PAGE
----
, Jimi Hendrix, The Talking Heads, Nick Drake, Do Your Thing by Lynn
Collins, Things We Lost In The Fire by Low, Ry Cooder on his own, Miles
Davis, Philip Marlowe...
6. Tell us a bit more about what gives you inspiration in music and how you
approach the songwriting?
Difficult. In that, I could break it down to fundamentals which would
demystify the entire process. I've been asked what specific songs were about
in the past, and found that when I explained it only served to dissappoint
people or dispel their interpretation, which I believe is just as relevant as
mine. I like them with a built in ambiguity, but I think its obvious a lot
of the time what the initial meaning is .
Its a fairly visceral process, I can explain the events in my life that led me to write a song but they won't be
as interesting as the song itself or how others perceive it . I know its a
hoary old chestnut, but it holds true that you feel the best songs come
through you, not out of you, I'm still wont to cast a thankful glance
skyward now and again.
Mostly, it just happens, its just something that has
been absolutely neccessary in my life for a long time now, I still have to
work at it though, and I dont think I've found my zenith yet .
7. What have been the highlight(s) and lowpoints(s) of your career to
To be honest, I detest the term 'career ', because being in a band is about
as far from a career as you can get. I've travelled a bit, played some big
gigs, TV shows, met some famous people etc. I've even done the hotel room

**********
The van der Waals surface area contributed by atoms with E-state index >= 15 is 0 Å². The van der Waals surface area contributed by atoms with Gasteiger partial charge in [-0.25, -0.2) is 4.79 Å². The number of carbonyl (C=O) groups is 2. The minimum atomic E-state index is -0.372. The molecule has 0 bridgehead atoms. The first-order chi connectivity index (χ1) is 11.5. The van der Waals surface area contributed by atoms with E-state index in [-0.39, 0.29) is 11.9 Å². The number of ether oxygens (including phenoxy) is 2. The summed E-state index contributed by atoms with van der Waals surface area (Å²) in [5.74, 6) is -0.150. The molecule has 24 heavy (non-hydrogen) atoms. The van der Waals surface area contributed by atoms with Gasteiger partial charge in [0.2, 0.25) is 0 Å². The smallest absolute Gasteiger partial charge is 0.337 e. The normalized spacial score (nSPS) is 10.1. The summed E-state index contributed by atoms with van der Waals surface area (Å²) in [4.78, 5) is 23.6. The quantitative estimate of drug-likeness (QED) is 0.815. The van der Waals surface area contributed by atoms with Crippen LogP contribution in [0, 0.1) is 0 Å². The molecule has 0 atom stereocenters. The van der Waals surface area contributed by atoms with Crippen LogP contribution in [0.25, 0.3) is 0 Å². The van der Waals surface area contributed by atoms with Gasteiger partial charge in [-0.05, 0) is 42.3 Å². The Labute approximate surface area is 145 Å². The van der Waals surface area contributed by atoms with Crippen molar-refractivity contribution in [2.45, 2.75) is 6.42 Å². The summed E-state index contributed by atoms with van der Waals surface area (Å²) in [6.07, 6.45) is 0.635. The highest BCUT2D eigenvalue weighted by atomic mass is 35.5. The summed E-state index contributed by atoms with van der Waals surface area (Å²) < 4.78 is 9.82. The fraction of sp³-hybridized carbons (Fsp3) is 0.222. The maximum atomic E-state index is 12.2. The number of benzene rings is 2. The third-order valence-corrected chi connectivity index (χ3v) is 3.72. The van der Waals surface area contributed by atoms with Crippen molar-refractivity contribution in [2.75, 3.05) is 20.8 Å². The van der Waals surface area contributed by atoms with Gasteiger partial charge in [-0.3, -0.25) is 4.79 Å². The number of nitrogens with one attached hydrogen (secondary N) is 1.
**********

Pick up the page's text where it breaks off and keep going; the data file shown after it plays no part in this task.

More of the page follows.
destruction thang; the highs and the lows are not mutually exclusive.
Besides, we weren't that successful, in the Wembley stadium kind of way
...it was a long time ago, and I feel kinda stoical about it all .
8. Tell us in more detail about what happened to you after Love And Money.
It all seemed very low-key in contrast.
I got married and have two daughters .
I wrote a soundtrack for a film, 'The Near Room', I co-wrote , edited and
narrated a selection of 20th century Scottish poetry for another, 'Transition'.
I wrote songs for Karen Matheson of Capercaillie and played on her records
I've been involved in various other film and TV projects.
It only seems low key because none of my artistic endeavours have been
marketed to any great extent, nor achieved much commercial success, but this
has allowed me to successfully alienate any Love and Money fans who may still
want to hear old songs.
A big turning point for me was meeting Karen Matheson and Donald Shaw, before then I was spending an increasingly large
amount of time up the dark portal of my own sphincter.
9. What was the best career move you ever made?
See question 7.
Probably reading Crime And Punishment , it totally changed the way I thought
about art in general.
10. Will you be playing some gigs to promote the new album, south of the
border? Do you include songs from Love And Money days, your previous solo albums etc. Do you gig with a band?
I will be playing some shows, yes.
I would love to tour extensively, but lack the fan base to do so without
sustaining blistering debts as I am no longer subsidised by a major record
label. If anyone has any ideas about how I could facilitate this, or indeed, would like to book me for weddings, childrens' birthday parties,
barmitzvahs etc, please get in touch.
I play songs from my past that I regard as relevant to my current material , as you will probably have realised by now, I am not sentimental .
11. Outside of the music business, what do you enjoy doing in your free
Celtic and maintain a morbid interest in practically all football . I
play football every Wednesday night. I read. I like the Guardian
crossword. I am constantly at war with myself which doesn't give me a
lot of free time.
|12. Message for your
Please, Just leave me alone.
Interview © 2004 David Randall/
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Gig review (2007)